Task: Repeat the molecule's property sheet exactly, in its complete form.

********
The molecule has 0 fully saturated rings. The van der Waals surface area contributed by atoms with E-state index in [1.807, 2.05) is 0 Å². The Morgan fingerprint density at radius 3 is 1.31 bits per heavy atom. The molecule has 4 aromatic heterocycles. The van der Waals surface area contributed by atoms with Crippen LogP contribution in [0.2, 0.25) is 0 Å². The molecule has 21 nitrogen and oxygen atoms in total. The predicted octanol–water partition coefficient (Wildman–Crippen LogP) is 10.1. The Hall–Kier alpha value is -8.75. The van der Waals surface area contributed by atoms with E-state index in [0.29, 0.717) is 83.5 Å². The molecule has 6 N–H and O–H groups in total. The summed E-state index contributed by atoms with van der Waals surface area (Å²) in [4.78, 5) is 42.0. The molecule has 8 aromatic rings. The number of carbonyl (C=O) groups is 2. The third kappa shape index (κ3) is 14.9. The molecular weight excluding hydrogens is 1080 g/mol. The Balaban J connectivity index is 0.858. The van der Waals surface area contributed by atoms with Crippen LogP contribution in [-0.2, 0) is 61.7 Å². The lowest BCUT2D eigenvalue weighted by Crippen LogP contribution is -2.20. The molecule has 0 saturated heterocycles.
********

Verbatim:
The molecule has 0 fully saturated rings. The van der Waals surface area contributed by atoms with E-state index in [1.807, 2.05) is 0 Å². The Morgan fingerprint density at radius 3 is 1.31 bits per heavy atom. The molecule has 4 aromatic heterocycles. The van der Waals surface area contributed by atoms with Crippen LogP contribution in [0.2, 0.25) is 0 Å². The molecule has 21 nitrogen and oxygen atoms in total. The predicted octanol–water partition coefficient (Wildman–Crippen LogP) is 10.1. The Hall–Kier alpha value is -8.75. The van der Waals surface area contributed by atoms with E-state index in [0.29, 0.717) is 83.5 Å². The molecule has 6 N–H and O–H groups in total. The summed E-state index contributed by atoms with van der Waals surface area (Å²) in [4.78, 5) is 42.0. The molecule has 8 aromatic rings. The number of carbonyl (C=O) groups is 2. The third kappa shape index (κ3) is 14.9. The molecular weight excluding hydrogens is 1080 g/mol. The Balaban J connectivity index is 0.858. The van der Waals surface area contributed by atoms with Crippen LogP contribution in [-0.2, 0) is 61.7 Å². The lowest BCUT2D eigenvalue weighted by Crippen LogP contribution is -2.20. The molecule has 0 saturated heterocycles.